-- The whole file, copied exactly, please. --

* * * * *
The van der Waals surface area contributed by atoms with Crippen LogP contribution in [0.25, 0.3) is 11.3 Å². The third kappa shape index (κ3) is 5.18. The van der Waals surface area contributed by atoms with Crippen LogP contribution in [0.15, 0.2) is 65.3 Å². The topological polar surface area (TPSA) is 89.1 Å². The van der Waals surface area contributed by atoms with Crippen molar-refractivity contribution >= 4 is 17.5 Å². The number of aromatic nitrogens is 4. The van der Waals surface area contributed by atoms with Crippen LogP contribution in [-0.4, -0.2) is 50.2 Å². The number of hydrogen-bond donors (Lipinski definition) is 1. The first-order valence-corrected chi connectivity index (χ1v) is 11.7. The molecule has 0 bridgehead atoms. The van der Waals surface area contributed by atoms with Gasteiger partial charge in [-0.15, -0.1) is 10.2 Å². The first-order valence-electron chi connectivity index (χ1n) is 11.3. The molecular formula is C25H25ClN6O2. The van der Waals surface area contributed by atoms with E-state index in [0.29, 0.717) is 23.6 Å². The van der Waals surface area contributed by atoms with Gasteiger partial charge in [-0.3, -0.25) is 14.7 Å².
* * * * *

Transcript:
The van der Waals surface area contributed by atoms with Crippen LogP contribution in [0.25, 0.3) is 11.3 Å². The third kappa shape index (κ3) is 5.18. The van der Waals surface area contributed by atoms with Crippen LogP contribution in [0.15, 0.2) is 65.3 Å². The topological polar surface area (TPSA) is 89.1 Å². The van der Waals surface area contributed by atoms with Crippen molar-refractivity contribution >= 4 is 17.5 Å². The number of aromatic nitrogens is 4. The van der Waals surface area contributed by atoms with Crippen LogP contribution in [-0.4, -0.2) is 50.2 Å². The number of hydrogen-bond donors (Lipinski definition) is 1. The first-order valence-corrected chi connectivity index (χ1v) is 11.7. The molecule has 0 bridgehead atoms. The van der Waals surface area contributed by atoms with Gasteiger partial charge in [-0.15, -0.1) is 10.2 Å². The first-order valence-electron chi connectivity index (χ1n) is 11.3. The molecular formula is C25H25ClN6O2. The van der Waals surface area contributed by atoms with E-state index in [0.29, 0.717) is 23.6 Å². The van der Waals surface area contributed by atoms with Gasteiger partial charge in [-0.3, -0.25) is 14.7 Å².